I was listening to one of my favorite radio shows recently (Good Food) and learned about guerrilla gardening with seed bombs. Have you heard of this?
The host of Good Food, Evan Kleiman, whose on-air delivery sounds just like the SNL sketch “NPR’s Delicious Dish” (think Schweddy Balls), interviewed the brains behind this great idea. Daniel Phillips and Kim Karlsrud of CommonStudio are the designers of Greenaid, a candy machine which dispenses tiny round balls of clay, compost and seeds – “seed bombs.”
Seed bombs are considered tools in a growing guerrilla gardening movement which is a means to combating the many forgotten gray spaces we encounter everyday – from sidewalk cracks to vacant lots and parking medians.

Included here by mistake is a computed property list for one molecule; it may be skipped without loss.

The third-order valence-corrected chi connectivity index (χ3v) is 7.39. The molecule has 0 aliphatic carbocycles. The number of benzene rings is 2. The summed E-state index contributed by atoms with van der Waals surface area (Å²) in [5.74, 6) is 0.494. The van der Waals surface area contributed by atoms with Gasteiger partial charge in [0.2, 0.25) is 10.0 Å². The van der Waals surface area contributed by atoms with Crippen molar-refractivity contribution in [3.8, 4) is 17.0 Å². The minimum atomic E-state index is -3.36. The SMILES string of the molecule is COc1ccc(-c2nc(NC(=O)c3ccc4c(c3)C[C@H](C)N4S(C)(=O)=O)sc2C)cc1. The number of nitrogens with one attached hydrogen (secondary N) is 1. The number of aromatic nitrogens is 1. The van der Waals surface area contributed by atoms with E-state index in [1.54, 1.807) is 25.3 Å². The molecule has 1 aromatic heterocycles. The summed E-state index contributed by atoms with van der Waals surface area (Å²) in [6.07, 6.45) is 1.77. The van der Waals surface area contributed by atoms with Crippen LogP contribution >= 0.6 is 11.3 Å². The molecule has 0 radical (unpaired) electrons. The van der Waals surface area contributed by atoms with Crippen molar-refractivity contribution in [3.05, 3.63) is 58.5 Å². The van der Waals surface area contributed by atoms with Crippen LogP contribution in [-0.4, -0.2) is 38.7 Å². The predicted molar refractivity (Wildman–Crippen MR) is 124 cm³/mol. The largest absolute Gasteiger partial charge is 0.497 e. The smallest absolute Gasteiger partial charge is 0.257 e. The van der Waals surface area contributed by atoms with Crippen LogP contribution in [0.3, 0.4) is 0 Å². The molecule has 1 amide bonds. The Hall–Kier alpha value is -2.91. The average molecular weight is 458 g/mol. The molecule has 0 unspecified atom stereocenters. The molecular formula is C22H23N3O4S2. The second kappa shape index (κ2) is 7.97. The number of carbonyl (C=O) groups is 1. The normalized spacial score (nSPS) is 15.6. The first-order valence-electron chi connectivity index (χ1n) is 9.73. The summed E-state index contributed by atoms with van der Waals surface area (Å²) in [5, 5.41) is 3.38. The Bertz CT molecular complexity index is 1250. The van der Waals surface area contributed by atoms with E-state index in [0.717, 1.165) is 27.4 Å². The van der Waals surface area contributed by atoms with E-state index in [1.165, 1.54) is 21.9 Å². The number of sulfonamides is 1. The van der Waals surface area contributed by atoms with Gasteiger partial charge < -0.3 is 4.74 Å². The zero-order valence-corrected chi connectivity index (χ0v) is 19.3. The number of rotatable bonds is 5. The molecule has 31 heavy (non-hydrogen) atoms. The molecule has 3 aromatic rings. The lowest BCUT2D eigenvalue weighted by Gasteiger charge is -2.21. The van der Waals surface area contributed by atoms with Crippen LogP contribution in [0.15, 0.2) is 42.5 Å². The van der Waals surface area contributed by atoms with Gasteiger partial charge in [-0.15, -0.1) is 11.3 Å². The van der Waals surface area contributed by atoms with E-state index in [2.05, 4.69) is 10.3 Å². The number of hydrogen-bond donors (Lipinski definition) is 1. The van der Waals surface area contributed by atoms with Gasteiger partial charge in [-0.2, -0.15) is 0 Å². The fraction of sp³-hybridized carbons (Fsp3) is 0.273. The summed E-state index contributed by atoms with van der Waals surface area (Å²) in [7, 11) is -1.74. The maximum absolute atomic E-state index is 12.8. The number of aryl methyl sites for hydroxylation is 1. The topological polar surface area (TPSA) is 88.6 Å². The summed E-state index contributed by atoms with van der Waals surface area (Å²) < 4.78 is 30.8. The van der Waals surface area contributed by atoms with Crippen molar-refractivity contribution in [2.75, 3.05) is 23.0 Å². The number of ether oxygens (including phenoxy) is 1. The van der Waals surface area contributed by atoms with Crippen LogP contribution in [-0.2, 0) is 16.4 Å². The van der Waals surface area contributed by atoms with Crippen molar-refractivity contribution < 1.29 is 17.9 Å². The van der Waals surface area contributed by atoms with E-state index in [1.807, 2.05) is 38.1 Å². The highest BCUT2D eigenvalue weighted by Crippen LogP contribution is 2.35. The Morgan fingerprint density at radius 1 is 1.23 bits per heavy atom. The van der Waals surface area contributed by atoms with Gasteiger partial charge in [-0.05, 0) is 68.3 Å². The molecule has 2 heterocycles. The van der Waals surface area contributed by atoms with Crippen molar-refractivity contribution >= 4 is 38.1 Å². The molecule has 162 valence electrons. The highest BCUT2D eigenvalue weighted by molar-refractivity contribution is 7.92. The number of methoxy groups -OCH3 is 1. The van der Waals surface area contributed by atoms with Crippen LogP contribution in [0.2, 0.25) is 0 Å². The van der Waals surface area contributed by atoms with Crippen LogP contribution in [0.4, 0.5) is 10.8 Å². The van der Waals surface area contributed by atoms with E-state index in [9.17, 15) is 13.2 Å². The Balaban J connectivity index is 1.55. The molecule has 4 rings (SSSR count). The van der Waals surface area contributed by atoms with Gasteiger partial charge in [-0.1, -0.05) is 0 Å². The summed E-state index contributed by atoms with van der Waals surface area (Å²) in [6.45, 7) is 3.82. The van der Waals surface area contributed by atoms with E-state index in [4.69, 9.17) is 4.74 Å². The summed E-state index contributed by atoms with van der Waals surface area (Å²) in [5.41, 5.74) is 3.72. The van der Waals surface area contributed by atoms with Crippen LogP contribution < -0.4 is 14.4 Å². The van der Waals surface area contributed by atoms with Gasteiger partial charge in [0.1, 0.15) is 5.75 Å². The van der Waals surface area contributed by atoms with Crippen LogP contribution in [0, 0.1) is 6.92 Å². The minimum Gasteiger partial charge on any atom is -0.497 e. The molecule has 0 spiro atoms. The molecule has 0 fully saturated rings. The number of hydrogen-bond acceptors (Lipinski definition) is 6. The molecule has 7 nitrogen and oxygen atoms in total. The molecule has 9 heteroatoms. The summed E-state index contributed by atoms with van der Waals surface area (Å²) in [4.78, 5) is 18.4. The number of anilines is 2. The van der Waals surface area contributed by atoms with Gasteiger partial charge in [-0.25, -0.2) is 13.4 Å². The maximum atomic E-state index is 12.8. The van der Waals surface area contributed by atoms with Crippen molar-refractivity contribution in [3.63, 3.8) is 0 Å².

According to CommonStudio’s Greenaid webpage, “seed bombs can be thrown anonymously into these derelict urban sites to temporarily reclaim and transform them into places worth looking at and caring for. Seed bombs are fun, profitable, educational, sustainable, and interactive (and won’t leave you with a cavity).” All for just fifty cents each.
I love the concept of seed bombs. They give me a happy feeling, partly because they remind me of a cool kids book I like called, The Curious Garden. If you haven’t read it, you should.
The Curious Garden reminds me of the High Line in New York where plants look run-a-muck but in fact are quite strategically planted.
So, get out there guerrillas! Throw some seed bombs and watch the flowers grow. Wouldn’t it be cool if there were art bombs too?